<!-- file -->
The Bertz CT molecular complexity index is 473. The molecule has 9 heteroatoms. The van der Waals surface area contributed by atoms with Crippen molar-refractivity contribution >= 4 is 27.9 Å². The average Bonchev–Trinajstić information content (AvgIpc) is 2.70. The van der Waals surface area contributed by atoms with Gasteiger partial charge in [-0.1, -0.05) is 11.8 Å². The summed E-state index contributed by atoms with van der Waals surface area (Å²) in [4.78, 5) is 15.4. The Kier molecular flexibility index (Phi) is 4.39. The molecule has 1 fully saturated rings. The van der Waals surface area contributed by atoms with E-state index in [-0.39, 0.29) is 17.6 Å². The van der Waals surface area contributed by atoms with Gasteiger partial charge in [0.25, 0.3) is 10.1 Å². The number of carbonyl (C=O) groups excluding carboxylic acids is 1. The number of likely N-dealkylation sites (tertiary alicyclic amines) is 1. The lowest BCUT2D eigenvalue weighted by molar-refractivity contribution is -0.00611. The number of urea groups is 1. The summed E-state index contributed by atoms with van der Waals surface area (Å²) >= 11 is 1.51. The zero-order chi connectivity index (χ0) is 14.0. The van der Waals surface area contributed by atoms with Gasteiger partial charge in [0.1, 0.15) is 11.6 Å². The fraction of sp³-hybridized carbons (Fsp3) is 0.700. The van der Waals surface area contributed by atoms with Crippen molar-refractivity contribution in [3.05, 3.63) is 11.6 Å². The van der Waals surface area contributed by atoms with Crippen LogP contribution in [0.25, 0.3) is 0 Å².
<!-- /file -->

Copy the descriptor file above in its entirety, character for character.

The Bertz CT molecular complexity index is 473. The molecule has 9 heteroatoms. The van der Waals surface area contributed by atoms with Crippen molar-refractivity contribution >= 4 is 27.9 Å². The average Bonchev–Trinajstić information content (AvgIpc) is 2.70. The van der Waals surface area contributed by atoms with Gasteiger partial charge in [-0.1, -0.05) is 11.8 Å². The summed E-state index contributed by atoms with van der Waals surface area (Å²) in [4.78, 5) is 15.4. The Kier molecular flexibility index (Phi) is 4.39. The molecule has 1 fully saturated rings. The van der Waals surface area contributed by atoms with E-state index in [-0.39, 0.29) is 17.6 Å². The van der Waals surface area contributed by atoms with Gasteiger partial charge in [0.25, 0.3) is 10.1 Å². The number of carbonyl (C=O) groups excluding carboxylic acids is 1. The number of likely N-dealkylation sites (tertiary alicyclic amines) is 1. The lowest BCUT2D eigenvalue weighted by molar-refractivity contribution is -0.00611. The number of urea groups is 1. The summed E-state index contributed by atoms with van der Waals surface area (Å²) >= 11 is 1.51. The zero-order chi connectivity index (χ0) is 14.0. The van der Waals surface area contributed by atoms with Gasteiger partial charge in [0.1, 0.15) is 11.6 Å². The fraction of sp³-hybridized carbons (Fsp3) is 0.700. The van der Waals surface area contributed by atoms with Crippen molar-refractivity contribution in [3.05, 3.63) is 11.6 Å². The van der Waals surface area contributed by atoms with Crippen LogP contribution in [0.25, 0.3) is 0 Å².